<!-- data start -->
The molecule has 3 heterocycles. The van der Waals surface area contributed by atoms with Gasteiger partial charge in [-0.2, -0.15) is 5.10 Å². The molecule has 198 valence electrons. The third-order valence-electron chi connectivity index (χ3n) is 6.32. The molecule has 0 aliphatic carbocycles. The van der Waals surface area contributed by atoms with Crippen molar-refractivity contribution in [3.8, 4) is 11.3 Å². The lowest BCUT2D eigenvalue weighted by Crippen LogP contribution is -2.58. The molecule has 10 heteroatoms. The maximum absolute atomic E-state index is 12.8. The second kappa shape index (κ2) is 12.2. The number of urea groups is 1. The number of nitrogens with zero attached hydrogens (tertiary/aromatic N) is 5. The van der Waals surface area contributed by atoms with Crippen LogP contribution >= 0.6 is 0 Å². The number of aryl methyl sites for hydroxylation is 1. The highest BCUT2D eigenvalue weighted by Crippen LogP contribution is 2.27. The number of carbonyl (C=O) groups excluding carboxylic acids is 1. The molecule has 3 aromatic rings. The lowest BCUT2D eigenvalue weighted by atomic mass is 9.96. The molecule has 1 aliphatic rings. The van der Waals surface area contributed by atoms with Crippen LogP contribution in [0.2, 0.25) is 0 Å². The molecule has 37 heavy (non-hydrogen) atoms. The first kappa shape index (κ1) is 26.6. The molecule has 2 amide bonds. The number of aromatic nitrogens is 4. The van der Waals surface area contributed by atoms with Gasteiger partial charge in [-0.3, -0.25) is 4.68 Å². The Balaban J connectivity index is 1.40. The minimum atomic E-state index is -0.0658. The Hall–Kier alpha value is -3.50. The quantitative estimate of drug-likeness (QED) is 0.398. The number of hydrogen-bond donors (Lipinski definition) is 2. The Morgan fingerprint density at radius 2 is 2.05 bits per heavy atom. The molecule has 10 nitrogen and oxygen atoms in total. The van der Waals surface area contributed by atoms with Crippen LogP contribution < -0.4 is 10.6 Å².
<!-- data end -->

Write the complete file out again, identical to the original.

The molecule has 3 heterocycles. The van der Waals surface area contributed by atoms with Gasteiger partial charge in [-0.2, -0.15) is 5.10 Å². The molecule has 198 valence electrons. The third-order valence-electron chi connectivity index (χ3n) is 6.32. The molecule has 0 aliphatic carbocycles. The van der Waals surface area contributed by atoms with Crippen molar-refractivity contribution in [3.8, 4) is 11.3 Å². The lowest BCUT2D eigenvalue weighted by Crippen LogP contribution is -2.58. The molecule has 10 heteroatoms. The maximum absolute atomic E-state index is 12.8. The second kappa shape index (κ2) is 12.2. The number of urea groups is 1. The number of nitrogens with zero attached hydrogens (tertiary/aromatic N) is 5. The van der Waals surface area contributed by atoms with Crippen LogP contribution >= 0.6 is 0 Å². The number of aryl methyl sites for hydroxylation is 1. The highest BCUT2D eigenvalue weighted by Crippen LogP contribution is 2.27. The number of carbonyl (C=O) groups excluding carboxylic acids is 1. The molecule has 3 aromatic rings. The lowest BCUT2D eigenvalue weighted by atomic mass is 9.96. The molecule has 1 aliphatic rings. The van der Waals surface area contributed by atoms with Crippen LogP contribution in [0.2, 0.25) is 0 Å². The molecule has 37 heavy (non-hydrogen) atoms. The first kappa shape index (κ1) is 26.6. The molecule has 2 amide bonds. The number of aromatic nitrogens is 4. The van der Waals surface area contributed by atoms with Gasteiger partial charge in [-0.3, -0.25) is 4.68 Å². The Balaban J connectivity index is 1.40. The minimum atomic E-state index is -0.0658. The Hall–Kier alpha value is -3.50. The quantitative estimate of drug-likeness (QED) is 0.398. The number of hydrogen-bond donors (Lipinski definition) is 2. The Morgan fingerprint density at radius 2 is 2.05 bits per heavy atom. The molecule has 10 nitrogen and oxygen atoms in total. The van der Waals surface area contributed by atoms with Crippen LogP contribution < -0.4 is 10.6 Å².